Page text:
A first screen, the coalition proposed, might list the types of data an app collected, like a device's location, personal contacts, Web browsing history, photos, financial or health information. A second screen could list the kinds of entities - ad networks, data brokers, data analytics companies, government agencies, social networks and so on - that could also gain access to that data. Or it could all be on one screen.

The idea, Mr. Potter says, is to give consumers a quick way to compare apps not just on utility but also on the extent of data collection. In an industry where long-winded, opaque privacy policies have become the norm, the proposed short notices seem radical in their clarity and brevity.

“The process is about effectively communicating to consumers what data is being collected and who it is being shared with,” Mr. Potter says.

Ad industry representatives applauded the simplicity of the notices. But they vociferously objected to the idea that app users would have to click through a screen before they could use an app.

“That you'd have to scroll through all this privacy stuff before you get to the app, there's no public call for that,” said Stuart P. Ingis, a lawyer representing the Direct Marketing Association, an industry group, in the negotiations on mobile app transparency. “Consumers don't want that.”

Mr. Ingis also represents the Digital Advertising Alliance, an ad industry self-regulatory initiative that offers an ad-choices program for Internet users. The alliance, he says, has been working outside of the telecommunications agency process to privately develop its own guidelines for third parties that collect consumer data across apps.

But advocates and app developers argue that consumers should receive clear notices of mobile app and third-party data collection practices before they download apps. It would be good for consumers and for commerce, they say.

“I think app developers see the market advantage to this,” says Michelle De Mooy, a senior associate at Consumer Action, a consumer group based in San Francisco. “The goal is to provide transparency that consumers, who after all are the customer of the apps, have asked for.”

E-mail: slipstream@nytimes.com

A version of this article appeared in print on December 9, 2012, on page BU3 of the New York edition with the headline: A Tumultuous Trip to Mobile App Transparency.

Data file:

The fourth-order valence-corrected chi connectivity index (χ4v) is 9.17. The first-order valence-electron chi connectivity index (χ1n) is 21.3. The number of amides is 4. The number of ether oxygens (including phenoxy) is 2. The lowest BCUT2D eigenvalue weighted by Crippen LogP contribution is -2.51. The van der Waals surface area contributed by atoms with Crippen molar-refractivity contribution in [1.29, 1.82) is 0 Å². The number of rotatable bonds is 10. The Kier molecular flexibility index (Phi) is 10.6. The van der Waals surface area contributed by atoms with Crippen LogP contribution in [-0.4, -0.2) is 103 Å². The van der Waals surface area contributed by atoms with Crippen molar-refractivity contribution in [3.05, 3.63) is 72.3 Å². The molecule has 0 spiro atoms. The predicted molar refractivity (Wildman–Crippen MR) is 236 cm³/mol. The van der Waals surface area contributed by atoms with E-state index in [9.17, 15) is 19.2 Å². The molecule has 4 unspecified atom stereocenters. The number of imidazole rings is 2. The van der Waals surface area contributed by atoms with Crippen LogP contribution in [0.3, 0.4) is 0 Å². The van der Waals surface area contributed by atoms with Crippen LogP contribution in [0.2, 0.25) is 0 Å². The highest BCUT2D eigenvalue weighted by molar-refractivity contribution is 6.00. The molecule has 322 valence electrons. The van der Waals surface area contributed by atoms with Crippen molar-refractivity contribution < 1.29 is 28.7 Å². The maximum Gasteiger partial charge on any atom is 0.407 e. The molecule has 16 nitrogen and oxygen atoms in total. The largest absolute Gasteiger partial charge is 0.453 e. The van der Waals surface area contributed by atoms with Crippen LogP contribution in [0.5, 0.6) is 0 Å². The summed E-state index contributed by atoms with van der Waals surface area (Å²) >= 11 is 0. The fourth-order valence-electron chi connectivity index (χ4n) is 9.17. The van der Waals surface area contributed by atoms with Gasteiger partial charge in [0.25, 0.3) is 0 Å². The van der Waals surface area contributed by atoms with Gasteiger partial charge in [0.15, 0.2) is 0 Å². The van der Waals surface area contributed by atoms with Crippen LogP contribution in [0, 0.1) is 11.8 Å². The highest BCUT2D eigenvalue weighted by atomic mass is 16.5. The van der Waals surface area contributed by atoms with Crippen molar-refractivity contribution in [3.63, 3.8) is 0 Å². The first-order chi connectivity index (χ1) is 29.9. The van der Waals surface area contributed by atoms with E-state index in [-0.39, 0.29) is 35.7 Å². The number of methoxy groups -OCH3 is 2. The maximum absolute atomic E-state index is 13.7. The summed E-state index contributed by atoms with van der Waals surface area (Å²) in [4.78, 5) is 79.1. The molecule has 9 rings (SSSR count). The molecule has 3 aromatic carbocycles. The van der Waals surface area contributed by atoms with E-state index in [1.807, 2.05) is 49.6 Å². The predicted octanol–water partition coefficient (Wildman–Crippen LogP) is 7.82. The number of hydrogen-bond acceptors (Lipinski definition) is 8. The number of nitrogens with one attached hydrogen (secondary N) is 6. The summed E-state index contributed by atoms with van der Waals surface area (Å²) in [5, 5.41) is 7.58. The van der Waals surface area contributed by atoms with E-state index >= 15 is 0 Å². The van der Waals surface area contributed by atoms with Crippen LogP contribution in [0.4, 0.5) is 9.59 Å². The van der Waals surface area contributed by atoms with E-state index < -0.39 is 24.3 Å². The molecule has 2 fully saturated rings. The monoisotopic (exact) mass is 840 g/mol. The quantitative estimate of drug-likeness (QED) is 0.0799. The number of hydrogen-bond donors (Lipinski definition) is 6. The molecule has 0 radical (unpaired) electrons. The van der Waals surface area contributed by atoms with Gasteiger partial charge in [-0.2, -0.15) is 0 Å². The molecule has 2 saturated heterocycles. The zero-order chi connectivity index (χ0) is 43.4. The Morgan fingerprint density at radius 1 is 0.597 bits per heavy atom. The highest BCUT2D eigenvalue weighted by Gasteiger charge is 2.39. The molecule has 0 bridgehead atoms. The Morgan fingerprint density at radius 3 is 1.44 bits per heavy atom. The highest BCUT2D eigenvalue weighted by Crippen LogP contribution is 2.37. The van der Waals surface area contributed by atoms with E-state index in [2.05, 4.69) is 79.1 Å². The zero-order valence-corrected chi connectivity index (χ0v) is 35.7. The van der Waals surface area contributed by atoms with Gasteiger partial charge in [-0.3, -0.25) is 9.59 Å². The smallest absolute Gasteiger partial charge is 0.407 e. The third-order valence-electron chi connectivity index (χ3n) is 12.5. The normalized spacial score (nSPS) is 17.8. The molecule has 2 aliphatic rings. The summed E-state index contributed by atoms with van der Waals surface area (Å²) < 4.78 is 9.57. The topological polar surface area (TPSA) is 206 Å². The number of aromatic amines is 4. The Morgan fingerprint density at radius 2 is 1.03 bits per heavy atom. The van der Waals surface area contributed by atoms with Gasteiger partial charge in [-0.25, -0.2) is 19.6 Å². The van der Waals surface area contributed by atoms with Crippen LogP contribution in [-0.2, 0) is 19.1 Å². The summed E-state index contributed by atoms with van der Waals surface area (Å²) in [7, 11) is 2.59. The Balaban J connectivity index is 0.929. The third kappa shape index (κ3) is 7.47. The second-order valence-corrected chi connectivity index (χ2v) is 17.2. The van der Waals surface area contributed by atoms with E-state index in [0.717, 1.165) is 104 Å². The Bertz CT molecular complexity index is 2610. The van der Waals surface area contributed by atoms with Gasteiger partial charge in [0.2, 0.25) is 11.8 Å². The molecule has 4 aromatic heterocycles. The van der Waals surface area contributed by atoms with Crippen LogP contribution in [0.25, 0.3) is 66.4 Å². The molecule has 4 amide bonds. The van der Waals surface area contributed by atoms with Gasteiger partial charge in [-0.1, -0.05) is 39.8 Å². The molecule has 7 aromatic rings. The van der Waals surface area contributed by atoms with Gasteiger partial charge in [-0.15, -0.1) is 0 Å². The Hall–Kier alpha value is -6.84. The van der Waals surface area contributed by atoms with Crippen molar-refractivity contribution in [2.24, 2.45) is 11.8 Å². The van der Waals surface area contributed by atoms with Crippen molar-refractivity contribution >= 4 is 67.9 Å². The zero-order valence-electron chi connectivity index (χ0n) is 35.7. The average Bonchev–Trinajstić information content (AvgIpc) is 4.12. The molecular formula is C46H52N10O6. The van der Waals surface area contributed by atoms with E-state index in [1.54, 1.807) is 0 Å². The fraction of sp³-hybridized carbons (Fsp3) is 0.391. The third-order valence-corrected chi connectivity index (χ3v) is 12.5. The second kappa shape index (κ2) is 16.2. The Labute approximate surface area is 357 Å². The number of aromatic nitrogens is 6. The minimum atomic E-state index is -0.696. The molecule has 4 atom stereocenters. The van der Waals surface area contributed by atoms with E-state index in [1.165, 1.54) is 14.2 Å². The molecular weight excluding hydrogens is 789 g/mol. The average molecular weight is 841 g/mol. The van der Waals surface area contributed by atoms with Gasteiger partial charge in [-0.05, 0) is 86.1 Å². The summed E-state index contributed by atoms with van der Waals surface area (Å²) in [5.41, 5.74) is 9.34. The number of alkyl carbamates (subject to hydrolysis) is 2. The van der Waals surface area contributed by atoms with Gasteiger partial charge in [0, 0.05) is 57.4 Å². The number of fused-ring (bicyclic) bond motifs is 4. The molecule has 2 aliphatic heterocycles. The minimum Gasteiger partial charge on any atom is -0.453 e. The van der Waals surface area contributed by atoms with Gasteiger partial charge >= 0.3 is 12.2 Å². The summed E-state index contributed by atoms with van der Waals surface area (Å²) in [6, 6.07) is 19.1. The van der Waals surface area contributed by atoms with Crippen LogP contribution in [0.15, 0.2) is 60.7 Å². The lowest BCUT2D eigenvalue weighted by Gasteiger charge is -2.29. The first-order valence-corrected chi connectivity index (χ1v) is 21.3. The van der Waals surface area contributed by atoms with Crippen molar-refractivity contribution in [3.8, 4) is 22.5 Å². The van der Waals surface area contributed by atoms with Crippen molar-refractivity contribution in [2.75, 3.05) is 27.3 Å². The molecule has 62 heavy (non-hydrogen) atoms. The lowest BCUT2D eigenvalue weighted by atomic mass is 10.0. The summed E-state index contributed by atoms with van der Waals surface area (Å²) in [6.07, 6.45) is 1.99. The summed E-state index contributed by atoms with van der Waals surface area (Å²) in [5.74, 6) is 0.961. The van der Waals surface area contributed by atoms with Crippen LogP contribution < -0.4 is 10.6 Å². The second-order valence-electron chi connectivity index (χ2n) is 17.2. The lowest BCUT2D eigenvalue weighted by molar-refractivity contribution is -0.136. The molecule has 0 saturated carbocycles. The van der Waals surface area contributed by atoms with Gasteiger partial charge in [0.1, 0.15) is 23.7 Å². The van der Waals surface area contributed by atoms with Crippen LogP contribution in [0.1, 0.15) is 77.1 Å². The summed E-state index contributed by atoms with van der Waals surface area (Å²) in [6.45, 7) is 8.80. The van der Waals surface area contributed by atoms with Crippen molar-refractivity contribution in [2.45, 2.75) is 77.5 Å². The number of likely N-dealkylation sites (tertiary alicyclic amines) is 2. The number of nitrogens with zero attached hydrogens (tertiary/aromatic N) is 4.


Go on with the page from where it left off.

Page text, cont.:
Disruptions: How My Smartphone Emptied My Pockets

Growing up, I noticed that something happened to my father as he aged: his wallet expanded with each passing year.

There were new credit cards, membership cards, coffee cards, business cards, pictures of his family, stamps and other plastic and paper things, added almost weekly. Eventually, his wallet grew so large that he would pull it out of his back pocket when he sat down, dropping it on the table like a brick.

As I've grown older, something entirely different has happened to my wallet: each year, it has become slimmer. Things that once belonged there have gradually been siphoned out by my smartphone. Last week, I realized I didn't need to carry a wallet anymore. My smartphone had replaced almost everything in it.

So, it's gone. Add that to the pile of things - my address books, Filofax, portable music player, point-and-shoot camera, printouts of maps - that have melded into the smartphone.

So where did the things that used to live in my wallet go?

Printed photos, which once came in “wallet size,” have been replaced by an endless roll of snapshots on my phone. Business cards, one of the more archaic forms of communication from the last few decades, now exist as digital rap sheets that can be shared with a click or a bump.

As for cash, I rarely touch the stuff anymore. Most of the time I pay for things - lunch, gas, clothes - with a single debit card. Increasingly, there are also opportunities to skip plastic cards. At Starbucks, I often pay with my smartphone using the official Starbucks app. Other cafes and small restaurants allow people to pay with Square. You simply say your name at a register and voilà, transaction complete.

But wait, what did I do with all of the other cardlike things, like my gym membership I.D., discount cards, insurance cards and coupons? I simply took digital pictures of them, which I keep in a photos folder on my smartphone that is easily accessible. Many stores have apps for their customer cards, and insurance companies have apps that substitute for paper identification.

Because I own an iPhone, I don't have to carry tickets around, either. I use Passbook, a free Apple app that can store boarding passes, movie tickets, coupons and loyalty cards. I've used these digital replicas to board a flight to Los Angeles and to get into a movie and a bas eball game.

Some people might cringe at the thought of putting a picture of an insurance card on their phone, but if I lose my phone, there is a password to stop someone from opening it. My wallet never came with a password.

There are a couple of things I still carry in my pocket, held together with a money clip: the debit card and my driver's license. But I'm confident that those, too, will someday disappear.

Soon enough, my phone will become my sole credit card, and the only thing left in my pocket will be my driver's license. And at some point, the government will enter the 21st century and offer a digital alternative for that.

Or maybe I won't need a driver's license at all: when cars drive themselves in the not-too-distant future, I'll be taking a nap while my car takes me to work.< /p>

E-mail: bilton@nytimes.com